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InterGlobe Aviation Ltd’s shares have declined by 10% so far in the calendar year 2022. InterGlobe runs the IndiGo airline.

True, the subdued sentiments for the stock can be attributed to the sharp rise in crude oil prices. Though the Brent crude prices have slipped below $120 a barrel, there is a looming threat of uncertainties owing to the ongoing Russia-Ukraine conflict.

But amid the dark clouds, one measure is expected to offer comfort and that is yields, a measure of pricing for airlines. With covid cases receding and travel restrictions waning, there is an increased demand for travel. "The number of weekly average daily fliers stood at 341,000 in the week ended (W.E) 12th Mar’22 vs 324,000 in the W.E. 5th Mar’22" said analysts at ICICI Securities in a report.

Post the muted demand in January and February due to the Omicron coronavirus variant, analysts at Credit Suisse Securities (India) Pvt Ltd observe that the strength seen in March is well ahead of the seasonality. “Our passenger fare yield estimates are again very strong similar to Nov-Dec 2021. As a positive indicator, far dated (30-day) travel yields are also strong. Mar-2022 yields are about 4.5," said analysts at Credit Suisse in a report dated 11 March. Even so, the March quarter (Q4FY22) as a whole is expected to report weak results. Analysts at Credit Suisse expect yield of about 3.9-4 in Q4.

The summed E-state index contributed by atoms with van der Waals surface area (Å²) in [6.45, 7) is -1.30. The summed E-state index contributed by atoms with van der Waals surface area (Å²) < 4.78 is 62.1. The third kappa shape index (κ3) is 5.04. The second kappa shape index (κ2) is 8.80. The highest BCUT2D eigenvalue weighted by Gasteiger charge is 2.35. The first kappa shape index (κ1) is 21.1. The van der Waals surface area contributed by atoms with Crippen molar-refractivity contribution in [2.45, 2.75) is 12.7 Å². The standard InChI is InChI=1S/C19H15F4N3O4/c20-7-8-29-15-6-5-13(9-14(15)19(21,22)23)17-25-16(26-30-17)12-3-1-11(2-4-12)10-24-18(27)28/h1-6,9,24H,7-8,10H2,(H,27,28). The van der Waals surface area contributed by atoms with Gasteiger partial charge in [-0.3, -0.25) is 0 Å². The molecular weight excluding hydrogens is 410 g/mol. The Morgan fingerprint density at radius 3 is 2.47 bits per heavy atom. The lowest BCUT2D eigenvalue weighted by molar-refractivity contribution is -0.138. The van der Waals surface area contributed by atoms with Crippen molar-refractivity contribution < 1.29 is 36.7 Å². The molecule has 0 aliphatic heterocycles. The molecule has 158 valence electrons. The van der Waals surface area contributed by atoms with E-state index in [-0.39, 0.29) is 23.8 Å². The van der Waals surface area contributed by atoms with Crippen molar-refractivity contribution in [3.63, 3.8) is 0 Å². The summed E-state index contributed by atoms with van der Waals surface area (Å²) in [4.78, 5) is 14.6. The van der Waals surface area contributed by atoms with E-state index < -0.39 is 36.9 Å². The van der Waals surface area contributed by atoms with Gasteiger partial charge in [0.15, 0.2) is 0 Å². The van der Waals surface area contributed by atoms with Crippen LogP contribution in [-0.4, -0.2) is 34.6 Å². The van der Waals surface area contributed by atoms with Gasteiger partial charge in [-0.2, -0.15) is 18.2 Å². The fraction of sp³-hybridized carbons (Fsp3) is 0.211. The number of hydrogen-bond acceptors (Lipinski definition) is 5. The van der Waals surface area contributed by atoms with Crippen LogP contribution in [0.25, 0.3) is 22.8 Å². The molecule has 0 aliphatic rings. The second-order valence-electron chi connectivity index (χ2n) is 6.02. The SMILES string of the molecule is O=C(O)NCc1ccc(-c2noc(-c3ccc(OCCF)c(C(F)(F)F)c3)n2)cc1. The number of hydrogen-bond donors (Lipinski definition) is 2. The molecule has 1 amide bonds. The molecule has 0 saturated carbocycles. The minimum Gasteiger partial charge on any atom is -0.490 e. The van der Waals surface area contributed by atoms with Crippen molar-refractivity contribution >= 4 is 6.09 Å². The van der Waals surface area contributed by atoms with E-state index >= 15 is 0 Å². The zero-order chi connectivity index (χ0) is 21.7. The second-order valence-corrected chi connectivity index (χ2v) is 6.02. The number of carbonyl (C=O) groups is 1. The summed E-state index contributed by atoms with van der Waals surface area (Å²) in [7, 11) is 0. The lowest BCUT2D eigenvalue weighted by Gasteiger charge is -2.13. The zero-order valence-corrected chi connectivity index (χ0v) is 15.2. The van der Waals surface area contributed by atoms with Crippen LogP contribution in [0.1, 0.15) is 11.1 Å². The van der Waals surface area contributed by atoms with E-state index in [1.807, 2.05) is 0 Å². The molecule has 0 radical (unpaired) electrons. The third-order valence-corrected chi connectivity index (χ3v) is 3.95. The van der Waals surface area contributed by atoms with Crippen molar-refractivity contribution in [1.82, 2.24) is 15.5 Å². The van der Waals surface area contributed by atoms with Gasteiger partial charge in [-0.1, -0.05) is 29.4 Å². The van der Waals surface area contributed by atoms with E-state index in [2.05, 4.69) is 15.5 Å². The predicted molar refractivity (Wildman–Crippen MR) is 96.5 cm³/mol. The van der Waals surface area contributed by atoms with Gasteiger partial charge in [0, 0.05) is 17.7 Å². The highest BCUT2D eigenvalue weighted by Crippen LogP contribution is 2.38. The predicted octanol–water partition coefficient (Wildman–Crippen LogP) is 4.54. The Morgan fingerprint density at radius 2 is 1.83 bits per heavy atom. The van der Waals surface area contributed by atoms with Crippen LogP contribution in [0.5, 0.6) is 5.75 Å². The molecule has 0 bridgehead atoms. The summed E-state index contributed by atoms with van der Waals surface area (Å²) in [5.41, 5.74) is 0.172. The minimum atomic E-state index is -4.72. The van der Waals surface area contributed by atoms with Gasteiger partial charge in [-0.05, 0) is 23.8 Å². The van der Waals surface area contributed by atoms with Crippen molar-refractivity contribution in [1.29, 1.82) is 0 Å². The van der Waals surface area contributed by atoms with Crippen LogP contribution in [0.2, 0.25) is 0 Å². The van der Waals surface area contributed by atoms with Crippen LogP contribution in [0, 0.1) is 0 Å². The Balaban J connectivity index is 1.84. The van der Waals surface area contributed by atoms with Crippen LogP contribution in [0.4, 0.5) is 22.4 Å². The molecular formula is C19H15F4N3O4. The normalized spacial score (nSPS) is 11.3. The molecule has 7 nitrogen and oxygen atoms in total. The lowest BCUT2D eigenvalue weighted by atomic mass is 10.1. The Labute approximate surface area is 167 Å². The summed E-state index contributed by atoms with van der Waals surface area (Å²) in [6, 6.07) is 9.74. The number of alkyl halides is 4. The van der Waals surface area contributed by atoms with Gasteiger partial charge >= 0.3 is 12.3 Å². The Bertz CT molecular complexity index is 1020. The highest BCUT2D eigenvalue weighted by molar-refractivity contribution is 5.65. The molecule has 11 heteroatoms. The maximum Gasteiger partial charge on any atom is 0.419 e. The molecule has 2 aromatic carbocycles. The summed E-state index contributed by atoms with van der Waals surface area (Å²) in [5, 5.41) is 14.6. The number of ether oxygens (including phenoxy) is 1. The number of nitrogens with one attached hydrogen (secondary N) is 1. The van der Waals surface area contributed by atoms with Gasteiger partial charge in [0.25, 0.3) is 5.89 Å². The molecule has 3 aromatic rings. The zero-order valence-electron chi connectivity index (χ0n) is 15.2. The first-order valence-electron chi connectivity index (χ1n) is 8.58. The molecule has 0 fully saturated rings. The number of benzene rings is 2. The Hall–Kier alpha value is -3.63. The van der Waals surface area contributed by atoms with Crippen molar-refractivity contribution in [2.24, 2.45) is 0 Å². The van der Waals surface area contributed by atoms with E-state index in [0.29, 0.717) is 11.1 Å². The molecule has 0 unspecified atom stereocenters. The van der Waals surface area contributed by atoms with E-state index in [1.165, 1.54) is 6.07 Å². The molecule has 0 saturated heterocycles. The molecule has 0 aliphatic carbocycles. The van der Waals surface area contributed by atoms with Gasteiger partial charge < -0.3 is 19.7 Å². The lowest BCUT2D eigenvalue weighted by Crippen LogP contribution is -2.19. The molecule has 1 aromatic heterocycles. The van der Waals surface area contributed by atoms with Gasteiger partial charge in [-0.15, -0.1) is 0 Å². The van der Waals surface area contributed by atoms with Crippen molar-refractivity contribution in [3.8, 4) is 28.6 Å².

Note that in the December quarter (Q3FY22), IndiGo reported yield of 4.41, recording an increase of 19% year-on-year favoured by healthy domestic demand owing to seasonality and international air bubble arrangements. In the Q3 earnings call, the IndiGo’s management said that it believed in achieving yields of 4+ regularly.

Nevertheless, IndiGo is estimated to post losses for the whole year. For the nine-month ended December, IndiGo has reported a net loss of about 4500 crore. Nevertheless, pent-up demand, resumption of regular international flying and favorable seasonality in Q1FY23 means a strong start to FY23. It also helps the pricing environment that the June quarter is typically strong seasonally.

But, of course, higher fuel costs are a concern given that these costs account for a big proportion of airlines’ operating expenses. According to Credit Suisse, “At $120/barrel crude, at Rs3.90 yield levels, company will have no profitability and has to take price increases in the 45-50paise range, effectively 10-12% to offset cost push."

 

ABOUT THE AUTHOR

Vineetha Sampath

Vineetha Sampath is a chartered accountant and is experienced in the field of research analysis. She joined Mint's Mark to Market team recently and this is her first stint in journalism.
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